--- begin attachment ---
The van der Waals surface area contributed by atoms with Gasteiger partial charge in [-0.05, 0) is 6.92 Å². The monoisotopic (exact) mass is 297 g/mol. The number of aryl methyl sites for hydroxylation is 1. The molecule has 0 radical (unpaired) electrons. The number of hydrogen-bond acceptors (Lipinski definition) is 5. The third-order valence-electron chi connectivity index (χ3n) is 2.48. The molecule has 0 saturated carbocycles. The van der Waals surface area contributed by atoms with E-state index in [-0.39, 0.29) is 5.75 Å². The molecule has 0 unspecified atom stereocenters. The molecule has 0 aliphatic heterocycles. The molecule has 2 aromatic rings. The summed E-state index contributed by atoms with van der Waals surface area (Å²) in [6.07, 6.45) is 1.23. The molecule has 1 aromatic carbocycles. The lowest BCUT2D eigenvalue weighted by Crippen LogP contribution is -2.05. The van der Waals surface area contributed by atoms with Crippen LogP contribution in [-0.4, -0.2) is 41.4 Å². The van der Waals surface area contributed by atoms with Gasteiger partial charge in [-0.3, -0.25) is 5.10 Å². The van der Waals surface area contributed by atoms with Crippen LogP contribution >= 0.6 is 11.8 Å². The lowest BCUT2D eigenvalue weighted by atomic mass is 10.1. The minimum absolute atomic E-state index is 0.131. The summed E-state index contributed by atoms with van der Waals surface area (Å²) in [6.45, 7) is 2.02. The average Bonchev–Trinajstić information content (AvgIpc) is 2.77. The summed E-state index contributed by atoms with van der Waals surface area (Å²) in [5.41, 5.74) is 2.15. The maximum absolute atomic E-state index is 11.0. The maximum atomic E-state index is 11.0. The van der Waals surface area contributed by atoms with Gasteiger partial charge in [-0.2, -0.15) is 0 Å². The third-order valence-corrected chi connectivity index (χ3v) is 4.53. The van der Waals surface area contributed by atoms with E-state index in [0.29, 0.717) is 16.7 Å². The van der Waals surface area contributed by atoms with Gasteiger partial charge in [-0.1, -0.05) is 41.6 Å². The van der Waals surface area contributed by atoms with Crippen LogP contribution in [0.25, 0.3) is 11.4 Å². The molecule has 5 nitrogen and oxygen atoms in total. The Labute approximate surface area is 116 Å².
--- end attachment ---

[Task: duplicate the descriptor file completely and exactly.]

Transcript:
The van der Waals surface area contributed by atoms with Gasteiger partial charge in [-0.05, 0) is 6.92 Å². The monoisotopic (exact) mass is 297 g/mol. The number of aryl methyl sites for hydroxylation is 1. The molecule has 0 radical (unpaired) electrons. The number of hydrogen-bond acceptors (Lipinski definition) is 5. The third-order valence-electron chi connectivity index (χ3n) is 2.48. The molecule has 0 saturated carbocycles. The van der Waals surface area contributed by atoms with E-state index in [-0.39, 0.29) is 5.75 Å². The molecule has 0 unspecified atom stereocenters. The molecule has 0 aliphatic heterocycles. The molecule has 2 aromatic rings. The summed E-state index contributed by atoms with van der Waals surface area (Å²) in [6.07, 6.45) is 1.23. The molecule has 1 aromatic carbocycles. The lowest BCUT2D eigenvalue weighted by Crippen LogP contribution is -2.05. The van der Waals surface area contributed by atoms with Crippen LogP contribution in [-0.4, -0.2) is 41.4 Å². The van der Waals surface area contributed by atoms with Gasteiger partial charge in [-0.3, -0.25) is 5.10 Å². The van der Waals surface area contributed by atoms with Crippen LogP contribution >= 0.6 is 11.8 Å². The lowest BCUT2D eigenvalue weighted by atomic mass is 10.1. The minimum absolute atomic E-state index is 0.131. The summed E-state index contributed by atoms with van der Waals surface area (Å²) in [6.45, 7) is 2.02. The average Bonchev–Trinajstić information content (AvgIpc) is 2.77. The summed E-state index contributed by atoms with van der Waals surface area (Å²) in [5.41, 5.74) is 2.15. The maximum absolute atomic E-state index is 11.0. The maximum atomic E-state index is 11.0. The van der Waals surface area contributed by atoms with Gasteiger partial charge in [-0.2, -0.15) is 0 Å². The third-order valence-corrected chi connectivity index (χ3v) is 4.53. The van der Waals surface area contributed by atoms with E-state index in [0.29, 0.717) is 16.7 Å². The van der Waals surface area contributed by atoms with Gasteiger partial charge in [-0.1, -0.05) is 41.6 Å². The van der Waals surface area contributed by atoms with Crippen LogP contribution in [0.25, 0.3) is 11.4 Å². The molecule has 5 nitrogen and oxygen atoms in total. The Labute approximate surface area is 116 Å².